There are some exciting trends. Venture capital money in clean tech has increased from less than $100 million in 1994 to $4 billion in 2010. It's a leading indicator for sector growth. When you look at international trends and patents and venture capital, you see the U.S. doing very well. The problem is generating these new ideas and products into large-scale job creation. There were 2.7 million green jobs in 2010, and that is a modest but significant part of the U.S. economy today. It's not enough by itself to replace 8 million jobs lost during the recession, but it can play a helpful role. About a half-million jobs were created between 2003 and 2010 (nationwide) and the fastest growing areas that received most venture capital money are really sources of excitement: solar and wind, biofuel, smart grid, batteries and electric cars. Those sectors grew about twice as fast as the national economy. The scale just isn't there yet to solve the problems of losing 8 million jobs. There are some policies that could be adopted by Congress that could really help these newer companies.

What are most important policy changes that could really make a difference?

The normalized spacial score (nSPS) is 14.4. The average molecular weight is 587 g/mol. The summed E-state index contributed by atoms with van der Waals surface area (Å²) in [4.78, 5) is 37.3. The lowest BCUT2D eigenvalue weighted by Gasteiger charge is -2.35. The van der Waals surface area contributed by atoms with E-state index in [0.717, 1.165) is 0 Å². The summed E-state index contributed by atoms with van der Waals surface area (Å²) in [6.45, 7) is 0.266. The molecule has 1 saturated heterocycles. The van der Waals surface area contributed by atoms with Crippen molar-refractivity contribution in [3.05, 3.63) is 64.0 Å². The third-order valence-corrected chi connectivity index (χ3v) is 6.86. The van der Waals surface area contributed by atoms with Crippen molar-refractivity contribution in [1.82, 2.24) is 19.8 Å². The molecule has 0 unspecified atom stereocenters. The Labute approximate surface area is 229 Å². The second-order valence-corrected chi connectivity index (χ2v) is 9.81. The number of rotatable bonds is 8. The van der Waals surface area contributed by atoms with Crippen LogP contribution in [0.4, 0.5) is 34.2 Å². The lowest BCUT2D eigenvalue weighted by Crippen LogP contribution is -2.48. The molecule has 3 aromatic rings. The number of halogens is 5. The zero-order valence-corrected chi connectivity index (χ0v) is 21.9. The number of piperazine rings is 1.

On the demand side, we could tax the environmental damage that is caused by fossil fuel production. That would spur demand for clean energy technology and a variety of green goods and services. That would be one comprehensive approach. With the polarization of Congress, that type of policy seems unlikely. An alternative is setting a clean energy standard for the nation, something many states have done already. You can mandate that a certain amount of electricity is generated from renewable sources. On the supply side, there are some policies as well. One is dealing with the financial difficulties that these companies face. Currently, new firms with breakthrough technologies are doing very well in attracting venture capital money to develop products in early stages. But when it comes time to scale up, by building new factories or by participating in large installation projects, banks are very reluctant to put up the money necessary to do that. We've seen the U.S. falling behind other countries like China on measures of projects financed. The federal government could provide some type of warranty insurance in the first few years of a product's deployment into commercialization so an operating history could be observed by private insurance companies. Then they could feel comfortable enough to offer their own insurance. Then that would take away the risk faced by large lenders and spur major investment in these large technologies and create jobs.